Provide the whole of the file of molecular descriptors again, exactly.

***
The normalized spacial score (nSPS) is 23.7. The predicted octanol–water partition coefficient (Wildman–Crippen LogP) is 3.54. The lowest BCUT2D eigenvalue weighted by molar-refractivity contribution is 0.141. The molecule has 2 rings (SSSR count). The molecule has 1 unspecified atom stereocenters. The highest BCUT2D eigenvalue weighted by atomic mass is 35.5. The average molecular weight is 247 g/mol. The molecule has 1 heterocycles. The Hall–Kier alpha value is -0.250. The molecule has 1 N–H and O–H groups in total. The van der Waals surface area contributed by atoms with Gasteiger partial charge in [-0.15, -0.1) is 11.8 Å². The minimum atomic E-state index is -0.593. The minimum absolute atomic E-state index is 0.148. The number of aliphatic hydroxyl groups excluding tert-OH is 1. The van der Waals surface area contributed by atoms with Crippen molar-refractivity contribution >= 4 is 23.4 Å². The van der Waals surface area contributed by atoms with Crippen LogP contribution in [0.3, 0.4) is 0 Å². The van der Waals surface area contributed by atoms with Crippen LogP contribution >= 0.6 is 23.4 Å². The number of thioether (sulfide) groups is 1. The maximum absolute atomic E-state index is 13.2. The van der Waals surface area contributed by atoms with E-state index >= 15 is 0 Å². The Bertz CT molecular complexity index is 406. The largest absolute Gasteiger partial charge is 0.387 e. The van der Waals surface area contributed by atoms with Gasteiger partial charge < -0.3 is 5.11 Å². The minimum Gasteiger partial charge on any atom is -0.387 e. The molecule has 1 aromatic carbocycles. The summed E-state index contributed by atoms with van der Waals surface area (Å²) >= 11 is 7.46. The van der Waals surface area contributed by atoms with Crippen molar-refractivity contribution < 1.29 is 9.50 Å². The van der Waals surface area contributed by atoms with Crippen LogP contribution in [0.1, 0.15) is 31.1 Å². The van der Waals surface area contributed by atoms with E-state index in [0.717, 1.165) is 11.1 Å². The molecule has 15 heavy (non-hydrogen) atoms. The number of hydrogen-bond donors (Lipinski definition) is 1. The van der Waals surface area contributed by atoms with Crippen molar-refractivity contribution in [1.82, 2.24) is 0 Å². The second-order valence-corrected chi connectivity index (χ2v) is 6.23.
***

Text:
The normalized spacial score (nSPS) is 23.7. The predicted octanol–water partition coefficient (Wildman–Crippen LogP) is 3.54. The lowest BCUT2D eigenvalue weighted by molar-refractivity contribution is 0.141. The molecule has 2 rings (SSSR count). The molecule has 1 unspecified atom stereocenters. The highest BCUT2D eigenvalue weighted by atomic mass is 35.5. The average molecular weight is 247 g/mol. The molecule has 1 heterocycles. The Hall–Kier alpha value is -0.250. The molecule has 1 N–H and O–H groups in total. The van der Waals surface area contributed by atoms with Gasteiger partial charge in [-0.15, -0.1) is 11.8 Å². The minimum atomic E-state index is -0.593. The minimum absolute atomic E-state index is 0.148. The number of aliphatic hydroxyl groups excluding tert-OH is 1. The van der Waals surface area contributed by atoms with Crippen molar-refractivity contribution >= 4 is 23.4 Å². The van der Waals surface area contributed by atoms with Crippen LogP contribution in [0.3, 0.4) is 0 Å². The van der Waals surface area contributed by atoms with Crippen LogP contribution >= 0.6 is 23.4 Å². The number of thioether (sulfide) groups is 1. The maximum absolute atomic E-state index is 13.2. The van der Waals surface area contributed by atoms with E-state index >= 15 is 0 Å². The Bertz CT molecular complexity index is 406. The largest absolute Gasteiger partial charge is 0.387 e. The van der Waals surface area contributed by atoms with Gasteiger partial charge < -0.3 is 5.11 Å². The minimum Gasteiger partial charge on any atom is -0.387 e. The molecule has 1 aromatic carbocycles. The summed E-state index contributed by atoms with van der Waals surface area (Å²) >= 11 is 7.46. The van der Waals surface area contributed by atoms with Crippen molar-refractivity contribution < 1.29 is 9.50 Å². The van der Waals surface area contributed by atoms with Crippen LogP contribution in [0.1, 0.15) is 31.1 Å². The van der Waals surface area contributed by atoms with E-state index in [0.717, 1.165) is 11.1 Å². The molecule has 15 heavy (non-hydrogen) atoms. The number of hydrogen-bond donors (Lipinski definition) is 1. The van der Waals surface area contributed by atoms with Crippen molar-refractivity contribution in [1.82, 2.24) is 0 Å². The second-order valence-corrected chi connectivity index (χ2v) is 6.23.